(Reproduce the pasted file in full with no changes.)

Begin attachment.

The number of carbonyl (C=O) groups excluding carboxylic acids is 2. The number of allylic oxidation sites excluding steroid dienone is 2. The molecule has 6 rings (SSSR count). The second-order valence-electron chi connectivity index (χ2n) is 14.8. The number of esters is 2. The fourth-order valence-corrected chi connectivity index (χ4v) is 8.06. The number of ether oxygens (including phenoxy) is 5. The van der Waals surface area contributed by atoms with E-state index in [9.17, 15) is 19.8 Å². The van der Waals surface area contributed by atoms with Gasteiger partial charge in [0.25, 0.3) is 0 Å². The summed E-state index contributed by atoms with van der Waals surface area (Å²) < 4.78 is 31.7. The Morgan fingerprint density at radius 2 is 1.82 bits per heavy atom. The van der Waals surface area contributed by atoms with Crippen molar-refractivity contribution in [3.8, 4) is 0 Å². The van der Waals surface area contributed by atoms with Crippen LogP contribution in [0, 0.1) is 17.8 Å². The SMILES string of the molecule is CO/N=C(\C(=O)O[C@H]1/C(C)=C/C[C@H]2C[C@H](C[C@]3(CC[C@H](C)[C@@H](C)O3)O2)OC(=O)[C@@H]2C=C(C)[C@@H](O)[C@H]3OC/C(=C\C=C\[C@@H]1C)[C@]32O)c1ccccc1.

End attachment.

The number of carbonyl (C=O) groups excluding carboxylic acids is 2. The number of allylic oxidation sites excluding steroid dienone is 2. The molecule has 6 rings (SSSR count). The second-order valence-electron chi connectivity index (χ2n) is 14.8. The number of esters is 2. The fourth-order valence-corrected chi connectivity index (χ4v) is 8.06. The number of ether oxygens (including phenoxy) is 5. The van der Waals surface area contributed by atoms with E-state index in [9.17, 15) is 19.8 Å². The van der Waals surface area contributed by atoms with Gasteiger partial charge in [0.25, 0.3) is 0 Å². The summed E-state index contributed by atoms with van der Waals surface area (Å²) < 4.78 is 31.7. The Morgan fingerprint density at radius 2 is 1.82 bits per heavy atom. The van der Waals surface area contributed by atoms with Crippen molar-refractivity contribution in [3.8, 4) is 0 Å². The van der Waals surface area contributed by atoms with Crippen LogP contribution in [0, 0.1) is 17.8 Å². The SMILES string of the molecule is CO/N=C(\C(=O)O[C@H]1/C(C)=C/C[C@H]2C[C@H](C[C@]3(CC[C@H](C)[C@@H](C)O3)O2)OC(=O)[C@@H]2C=C(C)[C@@H](O)[C@H]3OC/C(=C\C=C\[C@@H]1C)[C@]32O)c1ccccc1.